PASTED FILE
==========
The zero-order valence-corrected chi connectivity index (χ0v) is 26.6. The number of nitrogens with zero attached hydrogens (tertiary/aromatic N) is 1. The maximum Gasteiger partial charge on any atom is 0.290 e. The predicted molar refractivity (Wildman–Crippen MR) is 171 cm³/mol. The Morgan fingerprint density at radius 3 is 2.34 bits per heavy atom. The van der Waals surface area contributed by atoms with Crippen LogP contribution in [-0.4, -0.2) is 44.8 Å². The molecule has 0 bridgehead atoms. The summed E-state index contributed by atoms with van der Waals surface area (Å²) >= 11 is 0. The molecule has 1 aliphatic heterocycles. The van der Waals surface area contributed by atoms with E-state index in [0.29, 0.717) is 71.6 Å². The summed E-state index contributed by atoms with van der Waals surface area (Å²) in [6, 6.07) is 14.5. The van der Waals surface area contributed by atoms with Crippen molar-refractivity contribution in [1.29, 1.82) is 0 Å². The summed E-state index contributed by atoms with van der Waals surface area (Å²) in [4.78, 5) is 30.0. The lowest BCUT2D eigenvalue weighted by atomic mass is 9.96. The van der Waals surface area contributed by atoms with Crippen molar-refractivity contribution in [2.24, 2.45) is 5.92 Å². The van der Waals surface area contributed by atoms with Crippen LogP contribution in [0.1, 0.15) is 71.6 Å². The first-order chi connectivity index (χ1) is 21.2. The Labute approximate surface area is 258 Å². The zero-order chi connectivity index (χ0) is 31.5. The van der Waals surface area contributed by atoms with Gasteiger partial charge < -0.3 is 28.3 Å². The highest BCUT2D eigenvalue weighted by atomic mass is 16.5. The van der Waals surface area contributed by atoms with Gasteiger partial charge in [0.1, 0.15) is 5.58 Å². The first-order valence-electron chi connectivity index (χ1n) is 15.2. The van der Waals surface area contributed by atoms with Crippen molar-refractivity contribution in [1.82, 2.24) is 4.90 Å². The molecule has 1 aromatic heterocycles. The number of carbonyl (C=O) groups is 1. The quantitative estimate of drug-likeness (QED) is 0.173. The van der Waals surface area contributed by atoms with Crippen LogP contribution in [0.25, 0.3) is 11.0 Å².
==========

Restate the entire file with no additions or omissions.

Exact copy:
The zero-order valence-corrected chi connectivity index (χ0v) is 26.6. The number of nitrogens with zero attached hydrogens (tertiary/aromatic N) is 1. The maximum Gasteiger partial charge on any atom is 0.290 e. The predicted molar refractivity (Wildman–Crippen MR) is 171 cm³/mol. The Morgan fingerprint density at radius 3 is 2.34 bits per heavy atom. The van der Waals surface area contributed by atoms with Crippen LogP contribution in [-0.4, -0.2) is 44.8 Å². The molecule has 0 bridgehead atoms. The summed E-state index contributed by atoms with van der Waals surface area (Å²) >= 11 is 0. The molecule has 1 aliphatic heterocycles. The van der Waals surface area contributed by atoms with E-state index in [0.29, 0.717) is 71.6 Å². The summed E-state index contributed by atoms with van der Waals surface area (Å²) in [6, 6.07) is 14.5. The van der Waals surface area contributed by atoms with Crippen molar-refractivity contribution in [1.29, 1.82) is 0 Å². The summed E-state index contributed by atoms with van der Waals surface area (Å²) in [4.78, 5) is 30.0. The lowest BCUT2D eigenvalue weighted by atomic mass is 9.96. The van der Waals surface area contributed by atoms with Crippen molar-refractivity contribution in [2.24, 2.45) is 5.92 Å². The van der Waals surface area contributed by atoms with Crippen LogP contribution in [0.1, 0.15) is 71.6 Å². The first-order chi connectivity index (χ1) is 21.2. The Labute approximate surface area is 258 Å². The zero-order chi connectivity index (χ0) is 31.5. The van der Waals surface area contributed by atoms with Gasteiger partial charge < -0.3 is 28.3 Å². The highest BCUT2D eigenvalue weighted by atomic mass is 16.5. The van der Waals surface area contributed by atoms with Gasteiger partial charge in [0.1, 0.15) is 5.58 Å². The first-order valence-electron chi connectivity index (χ1n) is 15.2. The van der Waals surface area contributed by atoms with Crippen molar-refractivity contribution in [1.82, 2.24) is 4.90 Å². The molecule has 1 aromatic heterocycles. The number of carbonyl (C=O) groups is 1. The quantitative estimate of drug-likeness (QED) is 0.173. The van der Waals surface area contributed by atoms with Crippen LogP contribution in [0.25, 0.3) is 11.0 Å².